A recent study by ProPublica and the Urban Institute found that up to half of the 40 million working adults over the age of 50 will, at some point, be fired from their jobs (fired outright) or forced to quit (jump before the push). And once expelled, only 10% of these displaced older workers find replacement jobs with a salary commensurate with the professional jobs they left. That older guy or girl you see packing groceries at Whole Foods is probably not there because he or she wants to be.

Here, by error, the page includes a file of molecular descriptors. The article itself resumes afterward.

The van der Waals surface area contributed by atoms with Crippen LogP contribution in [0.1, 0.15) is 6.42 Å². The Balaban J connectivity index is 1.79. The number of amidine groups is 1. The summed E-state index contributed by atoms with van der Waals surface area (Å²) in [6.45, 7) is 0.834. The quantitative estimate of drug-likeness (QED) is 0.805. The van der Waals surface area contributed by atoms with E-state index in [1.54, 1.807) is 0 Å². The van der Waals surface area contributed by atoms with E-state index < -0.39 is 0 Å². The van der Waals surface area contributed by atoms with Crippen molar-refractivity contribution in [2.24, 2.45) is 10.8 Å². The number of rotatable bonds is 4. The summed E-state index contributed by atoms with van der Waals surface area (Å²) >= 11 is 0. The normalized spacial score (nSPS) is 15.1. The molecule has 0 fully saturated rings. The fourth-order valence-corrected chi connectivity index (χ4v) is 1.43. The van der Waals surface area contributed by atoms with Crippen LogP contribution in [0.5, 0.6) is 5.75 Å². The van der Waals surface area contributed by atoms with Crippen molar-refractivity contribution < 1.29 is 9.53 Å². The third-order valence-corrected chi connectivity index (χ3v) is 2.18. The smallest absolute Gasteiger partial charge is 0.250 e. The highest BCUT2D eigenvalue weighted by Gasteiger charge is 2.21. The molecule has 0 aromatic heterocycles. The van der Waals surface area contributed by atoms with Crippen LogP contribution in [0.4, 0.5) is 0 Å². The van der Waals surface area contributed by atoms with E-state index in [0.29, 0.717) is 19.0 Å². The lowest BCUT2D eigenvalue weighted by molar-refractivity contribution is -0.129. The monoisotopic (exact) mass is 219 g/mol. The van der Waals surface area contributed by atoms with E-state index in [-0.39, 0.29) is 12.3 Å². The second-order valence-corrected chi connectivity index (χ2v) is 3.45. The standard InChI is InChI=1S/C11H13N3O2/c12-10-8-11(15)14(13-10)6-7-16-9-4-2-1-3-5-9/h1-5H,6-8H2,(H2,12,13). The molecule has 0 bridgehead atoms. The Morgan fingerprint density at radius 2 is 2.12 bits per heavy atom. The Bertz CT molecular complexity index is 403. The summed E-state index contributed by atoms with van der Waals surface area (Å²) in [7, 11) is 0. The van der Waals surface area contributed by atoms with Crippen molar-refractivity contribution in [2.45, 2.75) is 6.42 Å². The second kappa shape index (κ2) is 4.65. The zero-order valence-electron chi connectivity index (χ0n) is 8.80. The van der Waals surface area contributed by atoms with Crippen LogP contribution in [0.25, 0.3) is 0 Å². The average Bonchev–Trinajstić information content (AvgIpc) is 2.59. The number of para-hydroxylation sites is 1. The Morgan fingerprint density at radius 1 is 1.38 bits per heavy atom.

How bad is it? Teresa Ghilarducci, a labor economist and nationally recognized expert on retirement security, estimates that “about 50% of workers over 55 will be poor or near-poor adults when they turn 65”. Let that number sink in – 50%. Soon we will all meet someone who has landed here: a friend, a family member. Ourselves. And don’t think of the retirement income crisis as a pesky little boomer problem. GenXers and Millennials are on the same footing behind them. Like boomers, many will face an uncertain job future, no pension, a shortage of affordable housing, and rising health care costs, and let’s not forget more than $ 1.6 trillion in student loan debt. So maybe it‘s time for a different approach. Since 2012, Larry Fink, President and CEO of BlackRock BLK, -0.51%, the world’s largest investment management company with assets under management of nearly $ 9 trillion, has sent an annual letter to business leaders about the most pressing problems facing society and the role of business in tackling them. This year and last he spoke about the “growing retirement crisis” and workers worried about surviving their savings and asked companies to “take greater responsibility to help workers navigate retirement, lending their capacity for innovation. to solve this immense global challenge. ” I argue that a big part of helping “workers navigate retirement” is addressing age bias in the workplace. Age discrimination in the workplace, now compounded by the health risks of COVID-19, is forcing millions of older Americans to leave their jobs and involuntarily retire, an involuntary retirement marked by poverty. As the world’s most powerful investor, what BlackRock prioritizes affects executive suites and boardrooms around the world. In this era of extended healthy life expectancy, I would like to see BlackRock engage corporations directly on their plus-50 strategies and ask about their progress investing and leveraging talent across generations, especially measures to attract and retain older workers. . Last year, AARP interviewed about 6,000 employers around the world, and 83% said that an age-diverse workforce was “key to the long-term growth and success of their businesses.” But only 47% record age as a factor of diversity. Collecting and analyzing data is the first step in understanding the age demographics of the workforce and identifying underlying issues. This 47% is a place to hang a flag. These companies are among those that will set the standard and pioneer best practices on how to retain and reintegrate people age 50 and older into the workforce. Let’s acknowledge them, give them a bigger megaphone, and learn from their experience. In New York City, the Age Smart Employer Awards, an initiative of the Robert N. Butler Columbia Aging Center, celebrate age-friendly businesses. These awards are a good starting point and I would like more municipalities to adopt them. They normalize the hiring of older workers and go beyond promises. Companies actually have to show how they are talking. I have read President Biden‘s plan for older Americans, and it is ambitious as it addresses many of the biggest problems facing postwar-age Americans today, including controlling prescription drug costs, strengthening Medicare and the Affordable Care Act, the preservation of Social Security and expansion. and strengthen laws against age discrimination. Much has changed since the Aging Americans Act, the centerpiece of US aging policy, was enacted in 1965 and was just reauthorized during the government‘s fiscal year 2024. For example, OAA offers employment opportunities and job training programs for low-income seniors through the Community Service for Seniors Program (SCSEP). But at current funding levels, SCSEP can only serve about 1% of eligible individuals. Furthermore, the profile of today’s SCSEP job seeker is not the same as it was more than 50 years ago, especially after the Great Recession. In the SCSEP program where I consulted in 2017, about 40% of the participants had at least some college education. But SCSEP is limited to paying minimum wage and few jobs offer opportunities for advancement. Participants shared that they were thankful to be working but struggled to make ends meet, let alone save. The aging economy is forcing many older Americans to work beyond the traditional retirement age. For SCSEP, this means expanding its services to meet the needs of a broader cross section of economically vulnerable older people seeking employment for more skilled employment opportunities that span more functions and sectors. But private sector companies will need government incentives to increase their participation in the SCSEP program: support for training and workplace modifications, wage compensation, and other subsidies. Good quality jobs could also come from the government through a separation for older job applicants in the American Jobs Act or other large federally funded employment programs. As a nation, we have achieved longevity by investing tens of billions of dollars in diagnosing, managing, and treating disease. We have a long existence, but we have not been as successful investing in the physical and social infrastructure necessary to support our health, financial independence, emotional well-being, and dignity as we age. This is the work before us now. And we are trying to catch up. Big moment. Also Read: You Are Likely Out Of Work At 50: 4 Ways To Prepare And Minimize The Pain Elizabeth White Started Her Career At The World Bank, Later Became A Retail Entrepreneur, And Now An Advocate For Older Adults Facing Uncertainty Insecurity labor and economic and author of “55, Underemployed and Fingiendo Normal.” Follow her on Twitter @ 55fakingnormal.